The Wednesday was devoted to shopping and the Golden Mile on Michigan Avenue. After a short trolley ride to the area we split up. Lamar and I went to The Tribune Tower (pictured right) , a neo-gothic skyscraper, and home of the Chicago Tribune newspaper. An interesting fact: Built into the sides of the Tribune Tower are many famous stones or rock pieces, including a moon rock, rock fragments from the Alamo, the Colosseum, the Pyramid of Giza and the Chinese Wall. Thereafter we shopped in a massive Virgin store for music while Monica explored several stores along the Golden Mile, among them the Pottery Barn, Crate&Barrel and many more. We met up with her again in front of the old Water Tower (pictured below) , on north Michigan Ave., one of the few buildings in Chicago that survived the Great Chicago fire of 1871. Nearby is the third tallest building in Chicago, the John Hancock Center where the top portion, consisting of 48 stories of apartments, is sometimes above the clouds and the inhabitants have to call the doorkeeper to find out what the weather is like on ground level.
The Thursday morning we packed up, loaded the car and drove back to Danville. Overall impressions of Chicago: It’s worthwhile a visit, there are lots to do and see, the city center is very clean and flowers were everywhere. The skyline with its many skyscrapers in varied architectural styles is impressive. It certainly is one of the best places to go if you are interested in architecture and it offers many tours on this subject. Public transport is easy accessible and the free Trolley rides (well done Chicago city fathers on this idea!) covers most of the prime areas.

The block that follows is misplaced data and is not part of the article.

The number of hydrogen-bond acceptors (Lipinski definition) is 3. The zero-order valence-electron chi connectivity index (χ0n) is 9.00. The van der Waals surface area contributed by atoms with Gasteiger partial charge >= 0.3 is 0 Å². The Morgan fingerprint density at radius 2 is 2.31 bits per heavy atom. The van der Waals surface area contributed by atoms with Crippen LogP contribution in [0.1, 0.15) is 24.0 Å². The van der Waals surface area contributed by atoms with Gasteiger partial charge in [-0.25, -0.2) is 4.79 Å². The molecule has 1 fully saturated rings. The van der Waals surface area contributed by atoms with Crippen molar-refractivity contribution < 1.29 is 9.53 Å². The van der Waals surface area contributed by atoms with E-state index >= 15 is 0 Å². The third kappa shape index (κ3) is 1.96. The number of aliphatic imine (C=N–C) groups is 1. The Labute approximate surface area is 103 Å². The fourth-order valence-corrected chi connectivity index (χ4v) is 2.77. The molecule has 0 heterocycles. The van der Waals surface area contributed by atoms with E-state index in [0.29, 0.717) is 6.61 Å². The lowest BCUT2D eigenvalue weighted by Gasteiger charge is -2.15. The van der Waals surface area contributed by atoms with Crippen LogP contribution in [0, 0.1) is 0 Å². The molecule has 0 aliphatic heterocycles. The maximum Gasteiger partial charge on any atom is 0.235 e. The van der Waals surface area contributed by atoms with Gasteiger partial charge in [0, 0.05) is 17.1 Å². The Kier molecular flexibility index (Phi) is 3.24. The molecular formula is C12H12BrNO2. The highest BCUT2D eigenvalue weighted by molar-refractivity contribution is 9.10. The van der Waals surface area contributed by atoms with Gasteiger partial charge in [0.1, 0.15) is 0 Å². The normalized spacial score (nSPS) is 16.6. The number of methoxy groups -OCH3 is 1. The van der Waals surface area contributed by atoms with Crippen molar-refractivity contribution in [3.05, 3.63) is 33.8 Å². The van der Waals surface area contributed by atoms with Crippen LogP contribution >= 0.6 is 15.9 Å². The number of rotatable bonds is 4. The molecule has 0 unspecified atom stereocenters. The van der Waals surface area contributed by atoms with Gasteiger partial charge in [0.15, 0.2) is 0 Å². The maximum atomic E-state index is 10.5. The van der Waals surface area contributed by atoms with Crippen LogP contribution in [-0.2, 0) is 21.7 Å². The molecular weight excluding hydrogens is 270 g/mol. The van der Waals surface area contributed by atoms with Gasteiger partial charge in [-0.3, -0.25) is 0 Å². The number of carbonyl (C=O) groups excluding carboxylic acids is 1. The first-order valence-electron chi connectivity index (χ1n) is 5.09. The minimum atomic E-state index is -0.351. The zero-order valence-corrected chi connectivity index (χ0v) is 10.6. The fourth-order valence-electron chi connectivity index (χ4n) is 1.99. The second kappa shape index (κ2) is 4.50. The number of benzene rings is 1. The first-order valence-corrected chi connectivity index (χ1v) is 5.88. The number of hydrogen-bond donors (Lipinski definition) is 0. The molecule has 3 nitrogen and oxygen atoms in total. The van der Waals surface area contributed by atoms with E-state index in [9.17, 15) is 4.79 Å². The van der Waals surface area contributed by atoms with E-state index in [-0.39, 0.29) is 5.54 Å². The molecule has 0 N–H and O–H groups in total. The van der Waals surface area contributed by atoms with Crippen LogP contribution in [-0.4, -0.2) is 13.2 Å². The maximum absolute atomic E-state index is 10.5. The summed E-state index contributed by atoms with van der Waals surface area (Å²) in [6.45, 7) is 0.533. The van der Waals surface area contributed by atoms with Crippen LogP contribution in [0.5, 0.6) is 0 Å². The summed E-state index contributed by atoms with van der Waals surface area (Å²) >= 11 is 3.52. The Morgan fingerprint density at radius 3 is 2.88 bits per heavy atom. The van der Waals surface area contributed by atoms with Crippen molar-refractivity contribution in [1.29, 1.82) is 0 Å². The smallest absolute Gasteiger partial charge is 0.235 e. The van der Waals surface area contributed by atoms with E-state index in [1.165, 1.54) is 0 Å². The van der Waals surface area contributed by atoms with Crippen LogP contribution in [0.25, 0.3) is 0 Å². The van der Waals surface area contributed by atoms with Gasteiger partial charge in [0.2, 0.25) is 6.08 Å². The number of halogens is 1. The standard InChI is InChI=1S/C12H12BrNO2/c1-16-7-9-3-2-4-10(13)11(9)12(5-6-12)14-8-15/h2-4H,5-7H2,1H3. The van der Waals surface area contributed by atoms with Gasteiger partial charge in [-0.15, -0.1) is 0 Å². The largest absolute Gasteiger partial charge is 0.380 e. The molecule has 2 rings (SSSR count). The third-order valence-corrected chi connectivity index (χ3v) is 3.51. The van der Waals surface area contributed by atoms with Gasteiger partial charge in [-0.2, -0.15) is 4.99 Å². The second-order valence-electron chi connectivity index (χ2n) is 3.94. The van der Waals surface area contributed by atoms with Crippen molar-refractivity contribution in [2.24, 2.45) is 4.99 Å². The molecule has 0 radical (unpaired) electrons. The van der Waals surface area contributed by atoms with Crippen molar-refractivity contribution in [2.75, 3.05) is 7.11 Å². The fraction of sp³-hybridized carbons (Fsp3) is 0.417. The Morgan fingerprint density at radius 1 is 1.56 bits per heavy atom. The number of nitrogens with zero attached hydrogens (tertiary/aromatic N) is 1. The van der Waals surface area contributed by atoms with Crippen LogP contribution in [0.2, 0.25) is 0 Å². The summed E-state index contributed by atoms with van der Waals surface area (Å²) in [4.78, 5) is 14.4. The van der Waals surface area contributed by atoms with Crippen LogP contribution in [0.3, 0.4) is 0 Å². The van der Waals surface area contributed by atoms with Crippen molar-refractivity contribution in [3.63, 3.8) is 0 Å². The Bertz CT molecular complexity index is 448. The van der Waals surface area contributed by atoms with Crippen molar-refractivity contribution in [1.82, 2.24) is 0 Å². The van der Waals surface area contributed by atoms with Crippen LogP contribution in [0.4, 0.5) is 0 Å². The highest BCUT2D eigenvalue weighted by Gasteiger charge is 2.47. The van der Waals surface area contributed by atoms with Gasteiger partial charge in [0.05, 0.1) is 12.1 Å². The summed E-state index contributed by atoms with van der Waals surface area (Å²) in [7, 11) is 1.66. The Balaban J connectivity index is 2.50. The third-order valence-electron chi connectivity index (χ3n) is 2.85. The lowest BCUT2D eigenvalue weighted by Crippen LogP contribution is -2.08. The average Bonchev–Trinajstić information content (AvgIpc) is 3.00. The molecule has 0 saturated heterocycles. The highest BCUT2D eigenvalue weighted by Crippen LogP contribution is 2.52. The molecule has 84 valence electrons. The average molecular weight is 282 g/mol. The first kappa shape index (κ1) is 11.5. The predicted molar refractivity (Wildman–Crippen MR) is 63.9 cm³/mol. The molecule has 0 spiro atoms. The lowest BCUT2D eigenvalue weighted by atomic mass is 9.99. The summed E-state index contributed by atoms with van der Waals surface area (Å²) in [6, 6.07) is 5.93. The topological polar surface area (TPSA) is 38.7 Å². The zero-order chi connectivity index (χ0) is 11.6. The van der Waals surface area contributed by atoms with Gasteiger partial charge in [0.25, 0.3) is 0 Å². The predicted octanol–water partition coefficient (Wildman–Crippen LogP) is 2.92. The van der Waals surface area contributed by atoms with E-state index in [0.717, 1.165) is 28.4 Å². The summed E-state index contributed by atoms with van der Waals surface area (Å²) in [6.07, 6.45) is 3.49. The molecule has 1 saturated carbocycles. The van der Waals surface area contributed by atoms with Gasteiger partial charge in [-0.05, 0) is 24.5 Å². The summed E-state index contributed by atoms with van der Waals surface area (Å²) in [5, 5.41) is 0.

Chicago's Field Museum: The Great Hall.
Chicago's Field Museum: Monica with her name in Hieroglyphics.
Sue, world famous, not only for being the largest and most complete Tyrannosaurus rex fossil skeleton found to date, but there has been court cases, imprisonment, auctions and passionate discussions about the rights and responsibilities of private individuals, the federal government, Native American Tribal Law and scientists in their relationships to the preservation and sale of paleontological bounty. Found in 1990 in Faith, SD, on a farm, the question was who did it belong to: The farmer, The Black Hills Institute, The US Government or the The Sioux Nation. Eventually Sue, named after her discoverer Sue Hendrickson, who was a volunteer for the Black Hills Institute at the time of discovery, was bought by the Field Museum at an auction for $8.3 million.
At the Art Institute: One of the great experiences I get from visiting major cities like Chicago, New York, etc. is the opportunity to see the original art pieces of the masters, like this Claude Monet - Japanese Bridge at Giverny, 1900, oil on canvas.
Or this Pablo Picasso - The Red Armchair, 1931, oil and enamel on panel.
During the summer months, on Wednesdays and Saturdays, there are firework from the Navy Pier.